Research -> Processes  -> Nutrient Transport

Nutrient Transport

Subsurface storm flow plays an important role for export of nutrients such as phosphorus (P) from forest stands.

Projects

  • Phosphorus and Water Flux in Forested Headwaters

Cornell University ©



Phosphorus and Water Flux in Forested Headwaters

Phosphorus and Water Flux Dynamics in Runoff and Plant Uptake in Forested Headwaters

 

Forest stands are known to be affected by shortage in phosphorus, an important nutrient for plants. The main source of phosphorus in forested ecosystems is either recycling of litter by microbial activity in the shallow soil layers (recycling system) or weathering of the parent material in deeper depth of the soil profile (acquiring system). The project investigates the role of subsurface runoff processes that impact the processes of nutrient supply by export of phosphorus from forest stands. Results from the first project phase indicate, that a large fraction of plant available P is lost from the forest stand by deep percolation. To better quantify this loss and to study the recovery of phosphorus supply at various soil depth after a rainstorm, hydrometric and hydrochemical monitoring at three experimental hillslopes in Germany is planned. The instrumental setup consists of a 2 m deep trench, soil moisture measurements at 5 different depth, a > 15 m deep groundwater well and spring- and streamflow measurements at the bottom of the hillslope and will be extended by a horizontal drainage that allows sampling of percolation in deeper soil depth below the trench. This experimental setup will allow quantifying the vertical re-distribution of water and nutrients during controlled sprinkling experiments and the following period of recovery of phosphorus. In addition, sap flow of trees will be monitored and sampled to better understand and distinguish the sources and coupling of water and nutrient supply of plants in recycling and acquiring ecosystems. The project aims at a better characterization of differences in susceptibility of recycling and acquiring ecosystems to an anticipated increase in nutrient flushing frequency under changed climatic conditions. The findings are planned to be generalized, integrated and tested in a model that allows to simulate ecosystem nutrition strategies in forest stands.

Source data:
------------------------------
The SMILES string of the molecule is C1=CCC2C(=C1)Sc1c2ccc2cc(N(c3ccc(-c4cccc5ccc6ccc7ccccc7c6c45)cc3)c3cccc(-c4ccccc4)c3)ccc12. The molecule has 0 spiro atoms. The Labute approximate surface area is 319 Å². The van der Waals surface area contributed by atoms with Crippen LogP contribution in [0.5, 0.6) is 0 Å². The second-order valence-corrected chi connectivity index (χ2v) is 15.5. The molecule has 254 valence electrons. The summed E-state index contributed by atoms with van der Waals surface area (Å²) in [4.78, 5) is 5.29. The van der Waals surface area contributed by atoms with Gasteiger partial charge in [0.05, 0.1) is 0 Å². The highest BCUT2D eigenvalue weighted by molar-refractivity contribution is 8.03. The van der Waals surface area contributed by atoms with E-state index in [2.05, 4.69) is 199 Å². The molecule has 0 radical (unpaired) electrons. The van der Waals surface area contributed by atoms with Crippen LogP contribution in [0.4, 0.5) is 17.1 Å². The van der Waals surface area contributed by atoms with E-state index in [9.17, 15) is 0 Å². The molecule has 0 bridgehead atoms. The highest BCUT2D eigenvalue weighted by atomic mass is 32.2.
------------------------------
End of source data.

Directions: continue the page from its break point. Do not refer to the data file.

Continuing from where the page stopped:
Project Collaborations

M. Weiler (University of Freiburg, DE)

 

A. Gessler (Swiss Federal Research Institute WSL, CH)

B. Herbsttritt (University of Freiburg, DE)

J. Jerabek (Czech Technical University, CZ)

B. Kattenstroth (University of Freiburg, DE)

J. Zimmermann (University of Freiburg, DE)

 

 

SPP 1685 Ecosystem Nutrition ©